Venture capitalists invest with robotic efficiency

Venture capital and big tech companies have made big investments in industrial robots this year, though with diverging focus and styles.

Photo from CFP

Photo from CFP

By LI Jingya


Despite or because of the pandemic, industrial robots are having a moment in China. Close to 70,000 robotics companies were founded in 2020. The industry has raised over 18 billion yuan (US$2.82 billion) this year.

Not all industrial robots are created equal. Loosely speaking, there are three different types – coordinate robots, such as robotic arms that work alongside humans on assembly lines; mobile robots that navigate warehouses and city streets, and robots designed for very specific tasks. Each type has many subcategories.

Finding the right niche

Coordinate robots raised over 3 billion yuan in H1, exceeding last year’s total. The smallest funding rounds raised more than 100 million yuan, but not all venture capitalists are impressed.

XING Yaopeng, a senior investment manager of Bertelsmann Asia Investments (BAI), said coordinate robot startups do not scale up easily because each robotic arm needs to be custom-built. BAI has stakes in mobile robots - unmanned vehicles for warehouses and construction sites. Sequoia Capital has made six investments in this sector in a year, and Lenovo Capital bought into two mobile robot companies earlier this year.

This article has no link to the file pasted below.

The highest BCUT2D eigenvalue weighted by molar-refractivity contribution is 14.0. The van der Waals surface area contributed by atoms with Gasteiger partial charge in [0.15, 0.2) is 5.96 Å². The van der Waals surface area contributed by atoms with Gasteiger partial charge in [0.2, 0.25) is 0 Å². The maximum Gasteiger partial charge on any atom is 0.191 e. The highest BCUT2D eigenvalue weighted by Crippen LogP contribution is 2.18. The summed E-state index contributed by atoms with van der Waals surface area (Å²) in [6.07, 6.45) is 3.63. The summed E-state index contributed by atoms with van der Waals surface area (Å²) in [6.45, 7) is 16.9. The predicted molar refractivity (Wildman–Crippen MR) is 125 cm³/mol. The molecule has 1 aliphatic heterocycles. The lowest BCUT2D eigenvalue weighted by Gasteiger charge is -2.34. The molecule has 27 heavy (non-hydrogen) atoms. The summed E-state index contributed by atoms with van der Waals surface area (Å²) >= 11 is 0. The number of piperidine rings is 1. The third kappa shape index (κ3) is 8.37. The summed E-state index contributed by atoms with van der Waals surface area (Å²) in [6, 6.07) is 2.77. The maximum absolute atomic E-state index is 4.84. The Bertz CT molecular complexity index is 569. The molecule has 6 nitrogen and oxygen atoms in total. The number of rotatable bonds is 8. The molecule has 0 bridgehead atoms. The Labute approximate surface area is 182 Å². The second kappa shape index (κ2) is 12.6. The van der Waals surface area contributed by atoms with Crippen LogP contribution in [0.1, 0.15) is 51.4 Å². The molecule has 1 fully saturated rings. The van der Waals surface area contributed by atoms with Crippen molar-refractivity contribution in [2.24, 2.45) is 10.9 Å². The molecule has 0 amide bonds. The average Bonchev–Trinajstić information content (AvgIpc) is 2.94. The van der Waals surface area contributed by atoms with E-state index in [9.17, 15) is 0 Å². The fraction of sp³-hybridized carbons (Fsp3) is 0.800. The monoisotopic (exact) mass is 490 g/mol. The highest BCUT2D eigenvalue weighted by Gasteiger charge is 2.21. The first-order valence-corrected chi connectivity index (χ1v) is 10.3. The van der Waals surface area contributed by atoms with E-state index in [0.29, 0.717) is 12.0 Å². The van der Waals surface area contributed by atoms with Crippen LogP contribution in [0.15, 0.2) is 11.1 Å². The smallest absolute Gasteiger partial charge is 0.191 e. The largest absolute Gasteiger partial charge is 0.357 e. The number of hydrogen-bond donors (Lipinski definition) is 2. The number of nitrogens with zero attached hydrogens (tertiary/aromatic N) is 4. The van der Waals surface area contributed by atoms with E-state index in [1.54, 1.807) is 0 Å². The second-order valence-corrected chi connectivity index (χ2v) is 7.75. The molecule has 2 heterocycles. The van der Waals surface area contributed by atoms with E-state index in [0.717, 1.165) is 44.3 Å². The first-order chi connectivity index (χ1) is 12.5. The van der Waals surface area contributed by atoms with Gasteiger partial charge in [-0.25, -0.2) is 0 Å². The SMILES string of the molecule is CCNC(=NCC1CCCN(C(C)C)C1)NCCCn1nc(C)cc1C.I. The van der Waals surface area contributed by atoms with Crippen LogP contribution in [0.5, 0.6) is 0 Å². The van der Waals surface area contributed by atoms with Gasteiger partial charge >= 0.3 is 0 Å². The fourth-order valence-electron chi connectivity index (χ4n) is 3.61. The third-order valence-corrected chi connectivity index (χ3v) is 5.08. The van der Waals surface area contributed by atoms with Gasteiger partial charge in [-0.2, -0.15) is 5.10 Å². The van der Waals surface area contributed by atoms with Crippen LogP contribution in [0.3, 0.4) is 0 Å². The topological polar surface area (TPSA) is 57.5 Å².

About half of the investments this year are follow-ons. LIU Tiancheng, vice president of Phoenix Tree Capital, said the earlier rounds took place about two years ago. WANG Guangxi, a partner at Lenovo, focuses on early-stage companies that synergize with Lenovo’s core business.

On the other hand, tech companies have different priorities. Tencent prioritizes financial returns and is not averse to volatile startups. ByteDance cares more about technology. Meituan, which itself is going through a logistical upgrade, favors companies that have already taken up sizable market shares.

Liu said these companies prefer products with clear paths to wide adoption, especially those they can use themselves. Logistics robots, for example, can significantly improve warehousing.

Valuations have been pumped up by the influx of capital, but the explosive growth of the past two years will not last forever. Similar ups and downs have already played out in sectors like software and medical equipment.

Eventually, the industry will grow at a suitable steady pace. Rationality will be restored, and capital will end up where it is most useful. The industry is already switching from simply making robots to solutions and services, or specializing. Domestic startups find it hard to compete in general-purpose robots so choose niche applications instead.

Not another price war

A few domestic mobile robot makers, all founded after 2014, have already found their feet, lowering costs. Coordinate robots, to the contrary, seem to be hitting a wall despite the investment fervor. They are expensive due to the scaling-up problems, but some new companies see opportunities. Wang said coordinate robots work better in factories with highly specific needs. If the costs can be lowered, there is a path to wide adoption.

As domestic robot makers try to catch up, margins are declining, partly due to reliance on imported parts. A bigger threat to the industry is the almost-inevitable price war as startups borrow wildly to buy market share, but venture capitalists are not an endless source of liquidity. When investors’ money and patience run out, only technology will survive.